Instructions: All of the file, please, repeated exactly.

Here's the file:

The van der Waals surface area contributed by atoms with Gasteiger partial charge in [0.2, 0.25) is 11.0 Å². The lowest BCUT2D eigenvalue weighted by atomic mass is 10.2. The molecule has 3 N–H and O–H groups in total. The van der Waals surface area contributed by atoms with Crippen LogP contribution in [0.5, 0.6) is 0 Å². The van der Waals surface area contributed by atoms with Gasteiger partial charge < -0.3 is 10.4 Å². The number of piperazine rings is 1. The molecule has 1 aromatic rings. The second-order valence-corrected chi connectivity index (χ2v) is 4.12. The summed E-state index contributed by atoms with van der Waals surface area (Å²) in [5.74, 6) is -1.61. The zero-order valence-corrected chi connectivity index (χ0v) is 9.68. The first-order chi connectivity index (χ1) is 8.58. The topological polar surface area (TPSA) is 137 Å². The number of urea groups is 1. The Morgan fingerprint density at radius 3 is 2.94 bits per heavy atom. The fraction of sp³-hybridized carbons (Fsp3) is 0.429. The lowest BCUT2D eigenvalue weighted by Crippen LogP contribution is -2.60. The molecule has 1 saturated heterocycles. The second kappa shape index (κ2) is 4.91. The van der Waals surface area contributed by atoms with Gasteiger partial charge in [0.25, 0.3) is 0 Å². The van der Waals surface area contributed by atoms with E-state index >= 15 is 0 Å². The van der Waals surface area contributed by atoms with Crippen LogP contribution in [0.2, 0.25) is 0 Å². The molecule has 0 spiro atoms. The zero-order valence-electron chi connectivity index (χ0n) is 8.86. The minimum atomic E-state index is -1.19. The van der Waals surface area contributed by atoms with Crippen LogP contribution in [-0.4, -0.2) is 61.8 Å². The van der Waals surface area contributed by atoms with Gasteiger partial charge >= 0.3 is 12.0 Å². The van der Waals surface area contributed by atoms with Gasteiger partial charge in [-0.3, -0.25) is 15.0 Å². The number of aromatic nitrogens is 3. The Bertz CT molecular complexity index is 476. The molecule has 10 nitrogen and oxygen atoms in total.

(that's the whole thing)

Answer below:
The van der Waals surface area contributed by atoms with Gasteiger partial charge in [0.2, 0.25) is 11.0 Å². The lowest BCUT2D eigenvalue weighted by atomic mass is 10.2. The molecule has 3 N–H and O–H groups in total. The van der Waals surface area contributed by atoms with Crippen LogP contribution in [0.5, 0.6) is 0 Å². The van der Waals surface area contributed by atoms with Gasteiger partial charge < -0.3 is 10.4 Å². The number of piperazine rings is 1. The molecule has 1 aromatic rings. The second-order valence-corrected chi connectivity index (χ2v) is 4.12. The summed E-state index contributed by atoms with van der Waals surface area (Å²) in [5.74, 6) is -1.61. The zero-order valence-corrected chi connectivity index (χ0v) is 9.68. The first-order chi connectivity index (χ1) is 8.58. The topological polar surface area (TPSA) is 137 Å². The number of urea groups is 1. The Morgan fingerprint density at radius 3 is 2.94 bits per heavy atom. The fraction of sp³-hybridized carbons (Fsp3) is 0.429. The lowest BCUT2D eigenvalue weighted by Crippen LogP contribution is -2.60. The molecule has 1 saturated heterocycles. The second kappa shape index (κ2) is 4.91. The van der Waals surface area contributed by atoms with Gasteiger partial charge in [0.25, 0.3) is 0 Å². The van der Waals surface area contributed by atoms with E-state index >= 15 is 0 Å². The van der Waals surface area contributed by atoms with Crippen LogP contribution in [0.2, 0.25) is 0 Å². The molecule has 0 spiro atoms. The zero-order valence-electron chi connectivity index (χ0n) is 8.86. The minimum atomic E-state index is -1.19. The van der Waals surface area contributed by atoms with Crippen LogP contribution in [-0.4, -0.2) is 61.8 Å². The van der Waals surface area contributed by atoms with Gasteiger partial charge >= 0.3 is 12.0 Å². The van der Waals surface area contributed by atoms with Gasteiger partial charge in [-0.3, -0.25) is 15.0 Å². The number of aromatic nitrogens is 3. The Bertz CT molecular complexity index is 476. The molecule has 10 nitrogen and oxygen atoms in total.